The verse’s be-hayehah proviso is also problematic, being unparalleled throughout Levitcus’ incest laws. Its singularity stands out sharpest when juxtaposed with a parallel proscription in Lev 18:16, which prohibits a union between a man and his brother’s wife.

עֶרְוַ֥ת אֵֽשֶׁת־אָחִ֖יךָ לֹ֣א תְגַלֵּ֑ה עֶרְוַ֥ת אָחִ֖יךָ הִֽוא:
Do not uncover the nakedness of your brother’s wife; it is the nakedness of your brother.

The verse does not add בחייו, “in his lifetime,” and the prohibition does not appear to lapse at the brother’s death. So if a woman is barred from marrying her husband’s brother even after her husband’s death, why should a man be at liberty to marry his wife’s sister after his wife’s death?

Prohibition Against Polygyny

What if instead of proscribing marriage between a man and two sisters, Lev 18:18 were reflecting the Priestly Torah’s wish to abolish polygyny – i.e., a man marrying more than one wife?[4]

The Yibbum Problem

An objection often raised against such a reading of the verse is the mitzvah of levirate marriage (yibbum) in Deut 25:5-10. If polygyny is forbidden, then a married man would not be able to marry his deceased brother’s widow; and yet according to the laws of yibbum he would have to. This is a serious argument for those who see the Torah as a homogenous document. But for source critics, it cannot be taken for granted that P endorses laws belonging to other law-codes. Hence, P need not have subscribed to Deuteronomy’s institution of yibbum.[5]

Precedent of Anti-Polygyny Interpretation: The Damascus Covenant (CD)

This interpretation of the verse has a long pedigree. The Dead Sea Scroll known as the Damascus Covenant (hereafter CD) clearly understood Lev 18:18 in this way:

בוני החיץ… הם ניתפשים בשתים בזנות לקחת שתי נשים בחייהם ויסוד הבריאה זכר ונקבה ברא אותם ובאי התבה שנים שנים באו אל התבה, ועל הנשיא כתוב לא ירבה לו נשים.
The builders of the partition (bonei ha-hayis)… they are caught twice in fornication by taking two wives in their lifetimes; also the principle of creation is (Gen 1:27) male and female He created them. And the ones who went into the ark “went two by two into the ark” (Gen 7:9) And regarding the prince (=king) it is written (Deut 17:17) he shall not multiply wives to himself…” (CD 4:19-5:2).

From references to a group thus named elsewhere in the scrolls, scholars have concluded that “Builders of the partition” is a code name for the Pharisees, who are known to have permitted and possibly practiced polygyny. Since the Pharisees interpret Lev 18:18 as a prohibition against marrying two biological sisters, this leaves open the possibility of marrying two women who are not sisters. CD is polemicizing against that tradition of the “Builders,” with a not so subtle paraphrase of Lev 18:18 “taking two wives in their lifetimes.”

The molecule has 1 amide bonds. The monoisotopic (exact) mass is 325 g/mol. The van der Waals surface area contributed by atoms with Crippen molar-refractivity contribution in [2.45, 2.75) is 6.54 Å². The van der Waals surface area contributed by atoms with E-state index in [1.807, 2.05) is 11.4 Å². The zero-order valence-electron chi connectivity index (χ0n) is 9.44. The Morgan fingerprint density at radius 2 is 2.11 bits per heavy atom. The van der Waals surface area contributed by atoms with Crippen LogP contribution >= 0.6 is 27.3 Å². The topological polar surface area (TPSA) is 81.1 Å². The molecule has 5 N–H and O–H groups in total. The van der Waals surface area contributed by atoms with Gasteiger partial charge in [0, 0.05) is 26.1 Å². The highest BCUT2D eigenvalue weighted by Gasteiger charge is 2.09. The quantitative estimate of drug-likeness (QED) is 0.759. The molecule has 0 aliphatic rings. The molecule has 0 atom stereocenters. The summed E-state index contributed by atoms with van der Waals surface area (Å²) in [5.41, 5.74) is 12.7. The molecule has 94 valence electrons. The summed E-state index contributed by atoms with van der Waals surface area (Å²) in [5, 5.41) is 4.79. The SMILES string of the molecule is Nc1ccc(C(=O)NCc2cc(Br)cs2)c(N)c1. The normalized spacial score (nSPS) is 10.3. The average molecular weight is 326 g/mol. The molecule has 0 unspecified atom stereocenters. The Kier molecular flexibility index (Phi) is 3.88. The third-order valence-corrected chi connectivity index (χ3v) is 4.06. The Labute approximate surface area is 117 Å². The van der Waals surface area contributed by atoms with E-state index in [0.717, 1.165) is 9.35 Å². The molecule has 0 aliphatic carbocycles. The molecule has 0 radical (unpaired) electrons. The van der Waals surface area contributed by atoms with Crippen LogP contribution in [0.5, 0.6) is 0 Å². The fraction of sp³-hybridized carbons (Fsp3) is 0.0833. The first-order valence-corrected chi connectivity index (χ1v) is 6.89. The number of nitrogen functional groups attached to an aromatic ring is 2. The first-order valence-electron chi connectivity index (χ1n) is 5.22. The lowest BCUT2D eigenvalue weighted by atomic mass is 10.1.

CD 4:20-21 Lev 18:18
לקחת שתי נשים בחייהם וְאִשָּׁ֥ה אֶל־אֲחֹתָ֖הּ לֹ֣א תִקָּ֑חבְּחַיֶּֽיהָ

By taking two wives in their lifetimes.

Do not take a wife when it is during another wife’s… lifetime.

CD doubles the biblical prohibition by claiming that polygyny violates the rights of both women, not just the first wife.

Popular legend tells us that Rabbenu Gershom (d. ca 1028) was the first to prohibit polygyny. Although the historicity of this ascription has been disputed,[6] the custom took root in medieval Ashkenaz and became standard practice in the Ashkenazi Jewish community by the 12th century.[7] This Ashkenazi ban, however, did not claim Talmudic—and certainly not scriptural—authority as CD did.[8]

On the other hand, unlike Cherem de-Rabbeinu Gershom, CD’s reading of the verse did not prevail. (It was very likely bullied into silence and into long oblivion!)


May 3, 2016


Last Updated

October 16, 2021


View Footnotes

Dr. Hacham Isaac S. D. Sassoon is a rabbi and educator and a founding member of the ITJ. He studied under his father, Rabbi Solomon Sassoon, Hacham Yosef Doury, Gateshead Yeshivah and received his semicha from the Chief Rabbinate of Israel. He holds a Ph.D. in literature from the University of Lisbon. He is the author of The Status of Women in Jewish Tradition (Cambridge University Press 2011), a commentary on chumash called Destination Torah (Ktav 2001), and most recently the co-editor with Rabbi Steven H. Golden of the Siddur 'Alats Libbi (Ktav 2020).